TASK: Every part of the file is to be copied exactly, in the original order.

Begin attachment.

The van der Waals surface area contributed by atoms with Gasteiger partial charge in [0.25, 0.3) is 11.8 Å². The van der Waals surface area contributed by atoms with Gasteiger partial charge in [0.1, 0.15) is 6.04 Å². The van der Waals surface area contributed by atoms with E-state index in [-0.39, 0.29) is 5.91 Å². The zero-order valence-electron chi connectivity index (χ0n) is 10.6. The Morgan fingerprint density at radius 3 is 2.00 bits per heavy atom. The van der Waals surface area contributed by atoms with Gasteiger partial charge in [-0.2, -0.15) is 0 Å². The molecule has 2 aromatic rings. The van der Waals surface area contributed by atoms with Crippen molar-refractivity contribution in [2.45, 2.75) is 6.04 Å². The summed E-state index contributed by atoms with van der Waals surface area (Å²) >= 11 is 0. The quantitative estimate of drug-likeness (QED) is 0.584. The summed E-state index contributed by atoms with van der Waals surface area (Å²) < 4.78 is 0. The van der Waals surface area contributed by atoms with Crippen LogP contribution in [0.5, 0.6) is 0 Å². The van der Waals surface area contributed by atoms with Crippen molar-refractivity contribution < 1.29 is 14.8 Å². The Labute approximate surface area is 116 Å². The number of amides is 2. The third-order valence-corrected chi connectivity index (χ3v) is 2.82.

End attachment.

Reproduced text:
The van der Waals surface area contributed by atoms with Gasteiger partial charge in [0.25, 0.3) is 11.8 Å². The van der Waals surface area contributed by atoms with Gasteiger partial charge in [0.1, 0.15) is 6.04 Å². The van der Waals surface area contributed by atoms with E-state index in [-0.39, 0.29) is 5.91 Å². The zero-order valence-electron chi connectivity index (χ0n) is 10.6. The Morgan fingerprint density at radius 3 is 2.00 bits per heavy atom. The van der Waals surface area contributed by atoms with Gasteiger partial charge in [-0.2, -0.15) is 0 Å². The molecule has 2 aromatic rings. The van der Waals surface area contributed by atoms with Crippen molar-refractivity contribution in [2.45, 2.75) is 6.04 Å². The summed E-state index contributed by atoms with van der Waals surface area (Å²) >= 11 is 0. The quantitative estimate of drug-likeness (QED) is 0.584. The summed E-state index contributed by atoms with van der Waals surface area (Å²) < 4.78 is 0. The van der Waals surface area contributed by atoms with Crippen LogP contribution in [0.5, 0.6) is 0 Å². The van der Waals surface area contributed by atoms with Crippen molar-refractivity contribution < 1.29 is 14.8 Å². The Labute approximate surface area is 116 Å². The number of amides is 2. The third-order valence-corrected chi connectivity index (χ3v) is 2.82.